The fact is that there is no such thing as free access to the knowledge containers he’s discussing; there is only the question of who will pay. That was true of this particular fund of knowledge long before Google entered the picture.
Even in the nonprofit sector, information workers generally expect to be paid for their labor. Amateur writers, musicians, and artists may work simply for the love of their art and distribute their work to others at no charge – and people like this do indeed make up a pretty large percentage of the world’s writers, musicians, and artists. But the artistic and intellectual product of dedicated amateurs with unrelated day jobs comprises a relatively small share of the knowledge to which scholars and researchers need access. If we want access to knowledge produced by professional knowledge-creators, then access to it will have to involve a significant element of “commercialization” in that someone will have to pay the creator; someone will have to absorb the cost of preparing the product for distribution; and someone will have to absorb the cost of distribution.
When Darnton asks whether we should “commercialize access to knowledge,” I suspect that what he’s really asking is whether access to knowledge ought to involve costs to the end-user. I suspect also that what he really objects to is not cost itself, but obvious and direct costs (such as end-user fees or subscription charges) as opposed to hidden and indirect costs (such as taxes, tuition, student fees, etc.). This is not a dishonorable position; as I pointed out in my earlier post, hidden and indirect charges are a perfectly reasonable way of covering the costs of some things. But they are not innocent of commerce or of marketplace competition. Those, like me, who work in the public sector creating intellectual products that others can use at no charge (like this posting, for what it’s worth), compete for our jobs with others who want them; are retained at significant cost by our employers, who compete to retain us if others vie for our services; are evaluated based on the quality and utility of our outputs; are compared with competitors at other institutions; are required to produce those deliverables that are demanded by our clients and stakeholders. University press monographs cost money; so do journals from nonprofit societies. A commercial exchange may take place in the nonprofit sector, but that doesn’t mean it isn’t commercial.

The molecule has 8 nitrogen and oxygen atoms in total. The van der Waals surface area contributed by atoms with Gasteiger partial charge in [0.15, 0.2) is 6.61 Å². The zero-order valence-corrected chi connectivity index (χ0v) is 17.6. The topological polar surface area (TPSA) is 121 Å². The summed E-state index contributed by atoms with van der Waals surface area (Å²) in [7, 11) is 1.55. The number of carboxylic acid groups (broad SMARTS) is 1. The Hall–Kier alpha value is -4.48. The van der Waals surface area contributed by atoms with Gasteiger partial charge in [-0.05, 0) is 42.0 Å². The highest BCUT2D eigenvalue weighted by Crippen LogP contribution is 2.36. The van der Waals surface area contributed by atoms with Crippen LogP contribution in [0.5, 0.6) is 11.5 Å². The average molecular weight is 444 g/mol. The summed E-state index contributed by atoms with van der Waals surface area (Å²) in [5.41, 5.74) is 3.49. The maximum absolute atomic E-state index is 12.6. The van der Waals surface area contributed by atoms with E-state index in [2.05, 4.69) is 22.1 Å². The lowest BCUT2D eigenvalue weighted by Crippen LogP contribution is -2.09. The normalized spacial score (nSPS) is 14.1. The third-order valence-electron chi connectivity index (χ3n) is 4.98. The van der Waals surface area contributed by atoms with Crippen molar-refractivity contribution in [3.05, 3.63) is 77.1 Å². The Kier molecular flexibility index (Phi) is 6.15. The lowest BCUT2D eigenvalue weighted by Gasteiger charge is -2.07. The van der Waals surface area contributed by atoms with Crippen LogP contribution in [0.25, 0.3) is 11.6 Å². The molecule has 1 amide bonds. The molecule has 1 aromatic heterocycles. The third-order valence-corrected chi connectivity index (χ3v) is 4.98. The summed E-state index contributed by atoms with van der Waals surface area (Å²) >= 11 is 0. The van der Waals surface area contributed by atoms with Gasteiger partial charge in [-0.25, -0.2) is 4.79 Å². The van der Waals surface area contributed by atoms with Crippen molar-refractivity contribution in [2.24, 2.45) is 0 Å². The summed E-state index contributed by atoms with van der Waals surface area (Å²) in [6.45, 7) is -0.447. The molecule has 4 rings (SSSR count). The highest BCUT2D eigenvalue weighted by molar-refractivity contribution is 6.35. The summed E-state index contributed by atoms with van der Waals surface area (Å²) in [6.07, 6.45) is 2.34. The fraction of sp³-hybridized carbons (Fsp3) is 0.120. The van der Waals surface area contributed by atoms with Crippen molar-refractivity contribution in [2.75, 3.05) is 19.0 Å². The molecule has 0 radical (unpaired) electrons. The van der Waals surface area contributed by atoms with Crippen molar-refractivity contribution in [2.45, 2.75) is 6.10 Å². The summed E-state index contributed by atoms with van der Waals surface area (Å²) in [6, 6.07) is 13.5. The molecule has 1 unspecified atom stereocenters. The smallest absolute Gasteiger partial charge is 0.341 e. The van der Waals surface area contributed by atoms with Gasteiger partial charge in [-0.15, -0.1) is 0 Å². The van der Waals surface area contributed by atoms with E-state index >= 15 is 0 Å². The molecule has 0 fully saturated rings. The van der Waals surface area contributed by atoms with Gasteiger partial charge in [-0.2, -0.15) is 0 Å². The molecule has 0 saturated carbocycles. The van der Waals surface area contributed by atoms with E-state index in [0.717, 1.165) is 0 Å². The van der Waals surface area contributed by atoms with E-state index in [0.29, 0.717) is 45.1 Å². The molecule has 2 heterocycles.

Ultimately, what matters to readers, scholars, researchers, and other users of information products is not whether or not information transactions are “commercial.” What matters is whether information is a) available, b) accessible, and c) affordable. “Free” (i.e., paid for by someone else) lies at one end of the affordability spectrum, and all of us welcome that price when we can get it. However, we tend to like it less when it’s the price offered for our own work. To eliminate “commercialization” from the knowledge economy would mean, necessarily, to reduce drastically the amount of information that will be created – because it would mean, by definition, that only amateurs will create information.
Does that really sound like the recipe for a better information future?